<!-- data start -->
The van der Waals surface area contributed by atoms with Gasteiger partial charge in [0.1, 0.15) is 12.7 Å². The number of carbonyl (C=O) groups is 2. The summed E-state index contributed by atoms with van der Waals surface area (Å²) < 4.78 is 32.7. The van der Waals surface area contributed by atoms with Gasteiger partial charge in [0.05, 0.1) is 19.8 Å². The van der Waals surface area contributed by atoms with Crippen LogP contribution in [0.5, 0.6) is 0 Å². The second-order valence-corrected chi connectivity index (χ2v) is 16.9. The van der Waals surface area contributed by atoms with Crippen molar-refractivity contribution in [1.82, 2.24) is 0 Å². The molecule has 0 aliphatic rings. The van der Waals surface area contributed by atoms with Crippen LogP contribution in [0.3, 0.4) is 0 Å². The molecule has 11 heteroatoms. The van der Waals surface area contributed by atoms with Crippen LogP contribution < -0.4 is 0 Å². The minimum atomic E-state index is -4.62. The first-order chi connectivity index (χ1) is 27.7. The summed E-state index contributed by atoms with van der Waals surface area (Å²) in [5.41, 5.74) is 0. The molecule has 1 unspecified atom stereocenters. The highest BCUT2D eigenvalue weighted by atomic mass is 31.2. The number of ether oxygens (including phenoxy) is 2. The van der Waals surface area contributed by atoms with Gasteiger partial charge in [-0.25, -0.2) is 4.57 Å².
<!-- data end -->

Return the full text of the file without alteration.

The van der Waals surface area contributed by atoms with Gasteiger partial charge in [0.1, 0.15) is 12.7 Å². The number of carbonyl (C=O) groups is 2. The summed E-state index contributed by atoms with van der Waals surface area (Å²) < 4.78 is 32.7. The van der Waals surface area contributed by atoms with Gasteiger partial charge in [0.05, 0.1) is 19.8 Å². The van der Waals surface area contributed by atoms with Crippen LogP contribution in [0.5, 0.6) is 0 Å². The second-order valence-corrected chi connectivity index (χ2v) is 16.9. The van der Waals surface area contributed by atoms with Crippen molar-refractivity contribution in [1.82, 2.24) is 0 Å². The molecule has 0 aliphatic rings. The van der Waals surface area contributed by atoms with Crippen LogP contribution in [0.3, 0.4) is 0 Å². The molecule has 11 heteroatoms. The van der Waals surface area contributed by atoms with Crippen LogP contribution < -0.4 is 0 Å². The minimum atomic E-state index is -4.62. The first-order chi connectivity index (χ1) is 27.7. The summed E-state index contributed by atoms with van der Waals surface area (Å²) in [5.41, 5.74) is 0. The molecule has 1 unspecified atom stereocenters. The highest BCUT2D eigenvalue weighted by atomic mass is 31.2. The number of ether oxygens (including phenoxy) is 2. The van der Waals surface area contributed by atoms with Gasteiger partial charge in [-0.25, -0.2) is 4.57 Å².